Microsoft Access Tutorial: How To Build Alternative Access Form Controls – The Command Button

Microsoft Access Tutorial: How To Build Alternative Access Form Controls – The Command Button

Building Access forms is a time consuming aspect to front-end database designs and in this Microsoft Access tutorial, I want to add some extra aesthetics and alternative control enhancements for you.

There are many Access form controls, formats and properties that can be applied to a form over and above the basics ranging from the more advanced conditional formatting options to the custom built controls including my recent post on coloured tab controls.

So here’s some alternatives for your traditional command button…

Microsoft Access Tutorial How To Build Alternative Access Form Controls

Using the standard command button, you can still apply different format effects using the correct event with some Access VBA code or Continue reading “Microsoft Access Tutorial: How To Build Alternative Access Form Controls – The Command Button”

Microsoft Access Queries: 7 Basic Things to Know About MS Access Queries

Microsoft Access Queries: 7 Basic Things to Know About MS Access Queries

As I have mentioned before, Microsoft Access queries is considered the most important object in your database. It’s the heart of the system and if you bypass it, there’s simply no life to your application!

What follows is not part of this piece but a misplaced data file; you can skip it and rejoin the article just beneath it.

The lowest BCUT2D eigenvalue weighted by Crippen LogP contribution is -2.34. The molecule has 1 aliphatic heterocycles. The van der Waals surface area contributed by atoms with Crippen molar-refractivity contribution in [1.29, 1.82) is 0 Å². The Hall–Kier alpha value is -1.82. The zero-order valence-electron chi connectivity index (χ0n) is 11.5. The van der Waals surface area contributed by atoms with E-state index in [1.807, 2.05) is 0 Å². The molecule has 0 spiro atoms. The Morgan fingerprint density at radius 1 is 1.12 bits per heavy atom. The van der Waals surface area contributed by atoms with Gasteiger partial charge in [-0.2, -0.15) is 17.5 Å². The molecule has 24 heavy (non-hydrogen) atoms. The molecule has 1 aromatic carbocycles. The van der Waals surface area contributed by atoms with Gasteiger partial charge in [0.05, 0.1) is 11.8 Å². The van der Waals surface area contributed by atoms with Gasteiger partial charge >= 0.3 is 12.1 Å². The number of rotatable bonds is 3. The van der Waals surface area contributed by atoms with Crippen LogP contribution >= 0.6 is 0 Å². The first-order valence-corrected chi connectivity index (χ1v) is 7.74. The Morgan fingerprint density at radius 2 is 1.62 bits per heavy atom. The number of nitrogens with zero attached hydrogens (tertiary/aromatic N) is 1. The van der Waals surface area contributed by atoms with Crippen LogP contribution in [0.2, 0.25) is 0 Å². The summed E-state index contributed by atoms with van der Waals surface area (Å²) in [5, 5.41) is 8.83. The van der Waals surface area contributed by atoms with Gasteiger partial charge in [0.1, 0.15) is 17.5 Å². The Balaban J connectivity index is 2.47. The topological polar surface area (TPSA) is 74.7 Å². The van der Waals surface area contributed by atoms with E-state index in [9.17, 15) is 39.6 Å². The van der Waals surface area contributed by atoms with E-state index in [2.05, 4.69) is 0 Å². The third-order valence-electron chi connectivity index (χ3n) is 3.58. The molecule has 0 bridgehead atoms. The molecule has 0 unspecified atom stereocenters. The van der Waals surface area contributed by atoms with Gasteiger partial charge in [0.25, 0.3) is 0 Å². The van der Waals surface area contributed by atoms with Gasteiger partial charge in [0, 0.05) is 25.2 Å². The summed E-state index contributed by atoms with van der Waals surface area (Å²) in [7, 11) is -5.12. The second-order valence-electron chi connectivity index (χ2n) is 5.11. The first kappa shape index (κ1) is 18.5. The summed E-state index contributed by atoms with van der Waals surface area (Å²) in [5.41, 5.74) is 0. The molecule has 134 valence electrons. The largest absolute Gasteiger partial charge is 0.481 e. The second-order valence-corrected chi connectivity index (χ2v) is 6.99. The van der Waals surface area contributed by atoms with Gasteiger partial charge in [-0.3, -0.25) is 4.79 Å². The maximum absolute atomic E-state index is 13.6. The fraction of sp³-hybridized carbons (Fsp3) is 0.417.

Just to put words into pictures, have a look at this simple diagram below (taken from one of my eBooks)

microsoft access queries - object workflow

You can see the above ‘Middle’ tier is a query which sits comfortably in the middle servicing all other key ‘Access‘ objects. Now imagine there were no queries! How inflexible would your tables, forms and reports be?

The query brings together the main source files (tables) which are compiled and churned out into Continue reading “Microsoft Access Queries: 7 Basic Things to Know About MS Access Queries”

How To Design An Access Database: Take The First Step And Plan It

How To Design An Access Database: Take The First Step And Plan It

It’s that time of year again where new students need ‘real world’ induction and training and that sometimes includes Microsoft Access.

But the very first step in learning how to use MS Access is to have a database application in mind and in order to know how to design an Access database.

Here’s a quick (four and half minutes) video tutorial to help explain the concepts. Take a look…

httpvh://www.youtube.com/watch?v=aBhK61KMqYs

How To Design An Access Database: Take The First Step And Plan It

You will find most database systems are typically based Continue reading “How To Design An Access Database: Take The First Step And Plan It”

Setting Your Forms And Reports In Access As The Defaults

Setting Your Forms And Reports In Access As The Defaults

If you are regular as clockwork like me (I mean creating Access databases that is), then setting your forms and reports in Access other than using the ‘Normal‘ blank default should help – but does it?

Just to bring everyone else up to speed, you can set your MS Access form and report defaults by typing the name of your custom form or report in place of the standard ‘Normal‘ option which means all new objects will inherit these designs as the template style going forward – saving you some extra design time!

forms and reports in access defaults

To set your defaults:

  • for Access 2010/2013 go to  File | Access Options |  Object Designers,
  • for Access 2007 go to the Office Button | Access Options | Object Designers,
  • for Access 2003 (and earlier) go to  Tools | Options | Forms/Reports.

However, your forms and reports will not Continue reading “Setting Your Forms And Reports In Access As The Defaults”